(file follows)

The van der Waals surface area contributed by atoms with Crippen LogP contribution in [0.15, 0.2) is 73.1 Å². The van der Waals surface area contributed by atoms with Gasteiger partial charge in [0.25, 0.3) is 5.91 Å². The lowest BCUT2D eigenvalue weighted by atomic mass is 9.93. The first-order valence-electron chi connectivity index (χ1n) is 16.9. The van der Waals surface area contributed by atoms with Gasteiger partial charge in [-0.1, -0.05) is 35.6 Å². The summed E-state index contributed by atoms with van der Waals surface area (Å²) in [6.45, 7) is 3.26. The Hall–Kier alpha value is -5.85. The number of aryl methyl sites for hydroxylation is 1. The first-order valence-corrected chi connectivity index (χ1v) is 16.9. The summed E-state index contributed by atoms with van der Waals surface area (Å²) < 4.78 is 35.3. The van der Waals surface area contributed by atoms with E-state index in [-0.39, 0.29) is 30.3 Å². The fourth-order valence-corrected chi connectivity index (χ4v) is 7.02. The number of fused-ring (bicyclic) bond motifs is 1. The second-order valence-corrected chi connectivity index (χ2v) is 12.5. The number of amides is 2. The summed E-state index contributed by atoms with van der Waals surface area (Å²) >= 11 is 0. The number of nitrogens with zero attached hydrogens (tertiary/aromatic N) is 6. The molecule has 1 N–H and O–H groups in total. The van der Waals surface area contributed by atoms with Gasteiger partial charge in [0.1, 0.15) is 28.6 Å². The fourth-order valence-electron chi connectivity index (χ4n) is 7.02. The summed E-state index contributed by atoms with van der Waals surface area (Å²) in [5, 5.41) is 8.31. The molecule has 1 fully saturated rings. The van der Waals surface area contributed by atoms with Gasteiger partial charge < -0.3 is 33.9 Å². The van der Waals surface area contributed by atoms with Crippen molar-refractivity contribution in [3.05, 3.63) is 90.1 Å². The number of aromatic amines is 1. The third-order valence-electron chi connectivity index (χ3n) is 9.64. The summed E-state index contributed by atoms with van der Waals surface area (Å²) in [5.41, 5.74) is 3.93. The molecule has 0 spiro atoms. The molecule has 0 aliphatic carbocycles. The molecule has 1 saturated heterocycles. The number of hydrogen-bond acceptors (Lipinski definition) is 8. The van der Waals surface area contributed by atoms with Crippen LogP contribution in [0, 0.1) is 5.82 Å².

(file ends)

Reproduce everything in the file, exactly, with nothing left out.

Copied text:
The van der Waals surface area contributed by atoms with Crippen LogP contribution in [0.15, 0.2) is 73.1 Å². The van der Waals surface area contributed by atoms with Gasteiger partial charge in [0.25, 0.3) is 5.91 Å². The lowest BCUT2D eigenvalue weighted by atomic mass is 9.93. The first-order valence-electron chi connectivity index (χ1n) is 16.9. The van der Waals surface area contributed by atoms with Gasteiger partial charge in [-0.1, -0.05) is 35.6 Å². The summed E-state index contributed by atoms with van der Waals surface area (Å²) in [6.45, 7) is 3.26. The Hall–Kier alpha value is -5.85. The number of aryl methyl sites for hydroxylation is 1. The first-order valence-corrected chi connectivity index (χ1v) is 16.9. The summed E-state index contributed by atoms with van der Waals surface area (Å²) < 4.78 is 35.3. The van der Waals surface area contributed by atoms with E-state index in [-0.39, 0.29) is 30.3 Å². The fourth-order valence-corrected chi connectivity index (χ4v) is 7.02. The number of fused-ring (bicyclic) bond motifs is 1. The second-order valence-corrected chi connectivity index (χ2v) is 12.5. The number of amides is 2. The summed E-state index contributed by atoms with van der Waals surface area (Å²) >= 11 is 0. The number of nitrogens with zero attached hydrogens (tertiary/aromatic N) is 6. The molecule has 1 N–H and O–H groups in total. The van der Waals surface area contributed by atoms with Gasteiger partial charge in [0.1, 0.15) is 28.6 Å². The fourth-order valence-electron chi connectivity index (χ4n) is 7.02. The summed E-state index contributed by atoms with van der Waals surface area (Å²) in [5, 5.41) is 8.31. The molecule has 1 fully saturated rings. The van der Waals surface area contributed by atoms with Gasteiger partial charge < -0.3 is 33.9 Å². The van der Waals surface area contributed by atoms with Crippen molar-refractivity contribution in [3.05, 3.63) is 90.1 Å². The number of aromatic amines is 1. The third-order valence-electron chi connectivity index (χ3n) is 9.64. The summed E-state index contributed by atoms with van der Waals surface area (Å²) in [5.41, 5.74) is 3.93. The molecule has 0 spiro atoms. The molecule has 0 aliphatic carbocycles. The molecule has 1 saturated heterocycles. The number of hydrogen-bond acceptors (Lipinski definition) is 8. The van der Waals surface area contributed by atoms with Crippen LogP contribution in [0, 0.1) is 5.82 Å².